Contemporary racial justice movements and increased interest in implicit bias are shining a spotlight on the role of peremptory challenges in jury selection and how best to combat prejudice in this essential step of the criminal justice system. States such as Arizona and Washington have undertaken reforms designed to shift a dynamic that, under Batson, has prioritized obvious and intentional discrimination and ignored the more subtle but perhaps equally insidious effects of implicit bias. Focusing first on the history of peremptory challenges in Illinois, this article next looks to how the current state of the law can be reconciled with the law on challenges for cause and what areas of inquiry may be pursued in voir dire. The author concludes that Illinois should consider taking steps along a path specifically avoided by the United States Supreme Court in Purkett v. Elem—one that Justice John Paul Stevens embraced in his dissent in that case. Such an approach would require less of a focus on the intent of the attorneys and more on jurors’ ability to perform their duties under law.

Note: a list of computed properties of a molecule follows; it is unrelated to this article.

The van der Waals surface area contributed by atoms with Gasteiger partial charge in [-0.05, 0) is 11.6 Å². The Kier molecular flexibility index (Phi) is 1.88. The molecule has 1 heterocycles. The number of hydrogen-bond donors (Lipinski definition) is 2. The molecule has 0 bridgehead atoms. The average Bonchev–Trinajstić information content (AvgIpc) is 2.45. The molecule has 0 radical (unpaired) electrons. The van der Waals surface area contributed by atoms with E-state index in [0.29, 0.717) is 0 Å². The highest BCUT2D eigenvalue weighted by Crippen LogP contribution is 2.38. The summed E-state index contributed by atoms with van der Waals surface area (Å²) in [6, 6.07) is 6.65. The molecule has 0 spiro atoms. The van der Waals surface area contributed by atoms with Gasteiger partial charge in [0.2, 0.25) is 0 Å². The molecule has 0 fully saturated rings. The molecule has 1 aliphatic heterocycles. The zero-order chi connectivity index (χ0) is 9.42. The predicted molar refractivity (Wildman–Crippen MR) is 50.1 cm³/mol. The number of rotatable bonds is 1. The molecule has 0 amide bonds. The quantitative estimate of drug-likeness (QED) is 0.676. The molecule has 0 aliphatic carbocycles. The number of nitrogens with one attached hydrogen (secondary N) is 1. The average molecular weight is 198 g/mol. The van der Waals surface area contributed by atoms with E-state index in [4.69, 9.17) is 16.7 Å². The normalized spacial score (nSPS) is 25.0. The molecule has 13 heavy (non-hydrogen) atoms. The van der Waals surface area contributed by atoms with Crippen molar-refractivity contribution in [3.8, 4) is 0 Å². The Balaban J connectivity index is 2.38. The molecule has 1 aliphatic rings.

Illinois Courts Struggle with Implicit Bias and Justice Stevens’s Legacy: Why Illinois Should Revisit His Dissenting Opinion in Purkett v. Elem,
Loy. U. Chi. L. J.
Available at: https://lawecommons.luc.edu/luclj/vol53/iss4/4